The housing market experienced somewhat of a boom during the first half of 2014. Cheaper mortgage deals and a number of loans for borrowers able to raise just a small deposit saw more homeowners enter the market and prices soar as a result.
Return to form
With foreign investors continuing to assist the high-end of the market, London and the South East reported huge annual rises in July, suggested to be up to 10%. Regions throughout the UK saw a rate of growth that has been unprecedented since before the recession.
While house prices have slowed in the second half of 2014, Halifax suggests that property prices rose by an average of 8.2% during November. This would mean the average house price is £186, 941.
Although it is not yet clear what the overall price rise was for 2014, it seems that it is destined to be higher than what most industry experts had predicted a year ago. The Office for Budget Responsibility said that prices would rise by 5.2%, while Halifax predicted a rise of between 4%-8%. Savills predicted an increase of 6.5%, whereas Knight Frank suggested a slightly more optimistic rise of 7%.
Leading industry figures have begun to predict what may happen to property prices in 2015. Below is what commentators have suggested at present.
Office for Budget Responsibility
The Government’s official Treasury forecaster has suggested that prices will increase by 7.4% in 2015. A spokesperson said: “In total, house prices are expected to rise by 31.4% by the first quarter of 2020.”
Following inflation, the spokesperson suggests:”Relative to their pre-crisis peaks in 2007, real house prices at the end of the forecast would be 8.8% higher and the ratio of house prices to average earnings 9.5% higher.”
Royal Institute of Chartered Surveyors (RICS)
Taking the UK as a whole, RICS expects a moderate increase of prices in 2015. Suggesting an average rise of 3% for Britain in general, RICS believe that the South East, North West, and East Midlands could fare better, with rises up to 5%.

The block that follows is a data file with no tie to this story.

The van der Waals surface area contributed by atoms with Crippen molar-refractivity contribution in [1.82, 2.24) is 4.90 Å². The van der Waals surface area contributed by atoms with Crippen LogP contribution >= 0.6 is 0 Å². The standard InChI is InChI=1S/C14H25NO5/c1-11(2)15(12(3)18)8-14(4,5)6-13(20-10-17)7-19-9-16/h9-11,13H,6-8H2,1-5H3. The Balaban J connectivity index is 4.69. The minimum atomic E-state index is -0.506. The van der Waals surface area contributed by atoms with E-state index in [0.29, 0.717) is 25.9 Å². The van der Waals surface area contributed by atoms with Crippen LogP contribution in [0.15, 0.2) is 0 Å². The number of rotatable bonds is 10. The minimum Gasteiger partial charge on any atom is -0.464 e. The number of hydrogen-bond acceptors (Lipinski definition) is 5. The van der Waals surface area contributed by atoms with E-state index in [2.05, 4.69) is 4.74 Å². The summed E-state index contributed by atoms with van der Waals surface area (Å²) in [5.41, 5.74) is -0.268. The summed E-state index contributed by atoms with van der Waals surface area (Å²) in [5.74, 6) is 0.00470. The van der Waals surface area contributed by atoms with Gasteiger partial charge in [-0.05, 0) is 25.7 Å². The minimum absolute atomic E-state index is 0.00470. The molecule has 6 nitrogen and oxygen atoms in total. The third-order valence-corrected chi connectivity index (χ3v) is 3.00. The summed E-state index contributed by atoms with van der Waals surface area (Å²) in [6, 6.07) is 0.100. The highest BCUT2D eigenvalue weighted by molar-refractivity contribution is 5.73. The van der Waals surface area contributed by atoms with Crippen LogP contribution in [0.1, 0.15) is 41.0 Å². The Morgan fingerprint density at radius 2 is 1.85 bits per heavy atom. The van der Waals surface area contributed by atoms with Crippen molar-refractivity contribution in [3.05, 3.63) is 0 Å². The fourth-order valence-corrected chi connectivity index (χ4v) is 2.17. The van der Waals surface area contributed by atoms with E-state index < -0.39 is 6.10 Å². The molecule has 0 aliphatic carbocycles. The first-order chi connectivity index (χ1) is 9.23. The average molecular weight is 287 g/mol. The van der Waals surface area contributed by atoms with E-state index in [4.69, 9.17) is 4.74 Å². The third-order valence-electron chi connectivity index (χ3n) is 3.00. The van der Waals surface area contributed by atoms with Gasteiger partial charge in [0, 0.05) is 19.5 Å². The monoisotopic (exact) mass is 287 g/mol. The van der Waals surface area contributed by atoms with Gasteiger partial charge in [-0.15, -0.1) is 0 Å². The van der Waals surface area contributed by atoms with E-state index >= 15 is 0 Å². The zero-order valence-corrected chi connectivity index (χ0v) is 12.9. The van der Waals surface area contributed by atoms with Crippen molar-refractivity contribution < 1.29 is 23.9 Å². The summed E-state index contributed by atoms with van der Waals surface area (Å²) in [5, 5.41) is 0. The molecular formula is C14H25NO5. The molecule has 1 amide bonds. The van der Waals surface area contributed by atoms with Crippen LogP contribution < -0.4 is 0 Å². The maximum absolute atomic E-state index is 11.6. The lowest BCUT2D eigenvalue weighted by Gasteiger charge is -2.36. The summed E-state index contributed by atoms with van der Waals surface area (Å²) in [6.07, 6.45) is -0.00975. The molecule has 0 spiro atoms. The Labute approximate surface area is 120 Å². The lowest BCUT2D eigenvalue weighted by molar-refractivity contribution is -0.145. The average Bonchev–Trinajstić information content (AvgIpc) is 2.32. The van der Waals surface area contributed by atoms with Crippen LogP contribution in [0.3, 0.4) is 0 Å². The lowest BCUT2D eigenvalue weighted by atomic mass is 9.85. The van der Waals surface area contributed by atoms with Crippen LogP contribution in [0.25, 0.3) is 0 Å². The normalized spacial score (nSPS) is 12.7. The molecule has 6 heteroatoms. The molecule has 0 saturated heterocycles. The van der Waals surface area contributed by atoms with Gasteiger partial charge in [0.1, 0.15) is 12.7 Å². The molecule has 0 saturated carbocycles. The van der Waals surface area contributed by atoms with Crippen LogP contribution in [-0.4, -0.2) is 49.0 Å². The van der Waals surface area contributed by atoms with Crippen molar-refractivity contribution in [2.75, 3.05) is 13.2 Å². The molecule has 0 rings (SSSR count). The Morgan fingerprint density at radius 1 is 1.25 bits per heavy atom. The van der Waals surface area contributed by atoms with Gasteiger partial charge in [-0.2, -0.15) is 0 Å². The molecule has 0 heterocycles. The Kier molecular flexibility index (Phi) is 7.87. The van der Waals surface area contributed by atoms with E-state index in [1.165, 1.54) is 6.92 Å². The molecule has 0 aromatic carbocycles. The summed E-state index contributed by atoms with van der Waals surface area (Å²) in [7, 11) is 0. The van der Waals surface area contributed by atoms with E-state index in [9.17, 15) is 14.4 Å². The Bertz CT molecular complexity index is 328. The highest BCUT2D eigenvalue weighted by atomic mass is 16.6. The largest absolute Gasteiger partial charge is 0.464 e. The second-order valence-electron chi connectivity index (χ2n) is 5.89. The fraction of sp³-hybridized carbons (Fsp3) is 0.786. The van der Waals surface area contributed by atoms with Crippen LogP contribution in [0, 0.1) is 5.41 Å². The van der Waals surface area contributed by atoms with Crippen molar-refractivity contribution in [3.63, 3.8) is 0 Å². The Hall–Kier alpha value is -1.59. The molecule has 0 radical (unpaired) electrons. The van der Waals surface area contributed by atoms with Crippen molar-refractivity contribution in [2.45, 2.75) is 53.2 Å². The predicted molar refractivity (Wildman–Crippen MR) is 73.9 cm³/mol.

Interestingly, RICS predict that prices in London will be stagnant, suggesting that the capital is “pausing for breath” in regards to pricing and housing activity.
IHS Global insight
Chief UK and Economic economist Howard Archer, thinks that house prices will rise by “a solid but unspectacular 5%,” during 2015. Archer believes that prices will rise as a result of reforms to Stamp Duty, which threaten to cut tax for buyers and rising employment/earnings growth.
Archer suggests that potential interest rate drops could check house price rises.
Similarly, the Halifax expects house prices to rise between 3%-5% across the UK in 2015. Positively, the lender suggests that supply and demand were be more aligned that in the previous twelve months. A Halifax spokesperson said: “The prospect of higher interest rates at some point in the year and reduced affordability are expected to be key factors curbing housing demand. A looming general election next May could also raise uncertainty, resulting in a lull in activity in the early months of the year.”
Savills estate agent is predicting a more modest house price increase of 2% on average within the UK. It is forecasting that Scotland with see the highest growth of around 3.5%.
After a prolonged period of high price increases, Savills believe that affordability and mortgage constraints will slow the rate of growth. Savills also predicted a few years of slow growth in England’s capital, stating: “London, having experienced the strongest price growth, will be most affected and so we are predicting prices will flatline next year, with five-year price growth totalling just 10.4%, the lowest of any region.”
Housing Market Predictions 2015
Knight Frank is suggesting a UK average price growth of 3.5% during the next twelve month. A Knight Frank spokesperson observed: “We remain of the view that pricing in the UK is high in historic terms and affordability constraints will limit future price growth, especially as we move into a more normal period for price growth.”
Matthew Pointon, a leading property economist, feels that demand and supply will be more or less in balance, meaning that price gains will begin to fall over the next few months. Pointon even suggests that a handful of regions could experience some small falls come the New Year.
Encouragingly, Pointon does not feel that house price falls will be over a prolonged period, due to low mortgage rates, improving wages and more affordable loans repayment plans.
According to a concerning report from the Halifax, consumers are starting to lose confidence in the market. This month’s Housing Market Confidence Tracker suggests more people feel the next 12 months will be a better time to buy a property than to sell.